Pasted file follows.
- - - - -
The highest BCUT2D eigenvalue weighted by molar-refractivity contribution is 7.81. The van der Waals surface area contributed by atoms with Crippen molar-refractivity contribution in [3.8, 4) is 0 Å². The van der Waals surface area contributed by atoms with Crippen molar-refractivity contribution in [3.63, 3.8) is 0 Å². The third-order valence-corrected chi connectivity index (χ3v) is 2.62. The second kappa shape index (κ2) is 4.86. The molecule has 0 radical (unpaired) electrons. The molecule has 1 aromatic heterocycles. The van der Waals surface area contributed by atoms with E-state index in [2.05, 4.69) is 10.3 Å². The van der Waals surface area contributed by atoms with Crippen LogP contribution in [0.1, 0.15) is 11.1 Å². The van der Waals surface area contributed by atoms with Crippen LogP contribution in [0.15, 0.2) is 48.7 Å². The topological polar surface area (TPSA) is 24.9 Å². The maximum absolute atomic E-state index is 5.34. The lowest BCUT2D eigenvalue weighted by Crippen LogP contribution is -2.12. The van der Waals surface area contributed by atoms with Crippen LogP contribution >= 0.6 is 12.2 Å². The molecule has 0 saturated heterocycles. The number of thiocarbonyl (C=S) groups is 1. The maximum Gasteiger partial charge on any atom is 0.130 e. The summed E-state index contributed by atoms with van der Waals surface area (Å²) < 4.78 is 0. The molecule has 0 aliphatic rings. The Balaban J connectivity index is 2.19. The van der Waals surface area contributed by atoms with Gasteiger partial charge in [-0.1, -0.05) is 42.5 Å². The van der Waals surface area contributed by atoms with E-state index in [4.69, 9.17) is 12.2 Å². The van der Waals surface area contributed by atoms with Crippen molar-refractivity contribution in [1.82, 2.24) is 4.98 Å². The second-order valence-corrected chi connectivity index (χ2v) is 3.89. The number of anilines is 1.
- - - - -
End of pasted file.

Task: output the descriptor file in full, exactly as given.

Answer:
The highest BCUT2D eigenvalue weighted by molar-refractivity contribution is 7.81. The van der Waals surface area contributed by atoms with Crippen molar-refractivity contribution in [3.8, 4) is 0 Å². The van der Waals surface area contributed by atoms with Crippen molar-refractivity contribution in [3.63, 3.8) is 0 Å². The third-order valence-corrected chi connectivity index (χ3v) is 2.62. The second kappa shape index (κ2) is 4.86. The molecule has 0 radical (unpaired) electrons. The molecule has 1 aromatic heterocycles. The van der Waals surface area contributed by atoms with E-state index in [2.05, 4.69) is 10.3 Å². The van der Waals surface area contributed by atoms with Crippen LogP contribution in [0.1, 0.15) is 11.1 Å². The van der Waals surface area contributed by atoms with Crippen LogP contribution in [0.15, 0.2) is 48.7 Å². The topological polar surface area (TPSA) is 24.9 Å². The maximum absolute atomic E-state index is 5.34. The lowest BCUT2D eigenvalue weighted by Crippen LogP contribution is -2.12. The van der Waals surface area contributed by atoms with Crippen LogP contribution >= 0.6 is 12.2 Å². The molecule has 0 saturated heterocycles. The number of thiocarbonyl (C=S) groups is 1. The maximum Gasteiger partial charge on any atom is 0.130 e. The summed E-state index contributed by atoms with van der Waals surface area (Å²) < 4.78 is 0. The molecule has 0 aliphatic rings. The Balaban J connectivity index is 2.19. The van der Waals surface area contributed by atoms with Gasteiger partial charge in [-0.1, -0.05) is 42.5 Å². The van der Waals surface area contributed by atoms with E-state index in [4.69, 9.17) is 12.2 Å². The van der Waals surface area contributed by atoms with Crippen molar-refractivity contribution in [1.82, 2.24) is 4.98 Å². The second-order valence-corrected chi connectivity index (χ2v) is 3.89. The number of anilines is 1.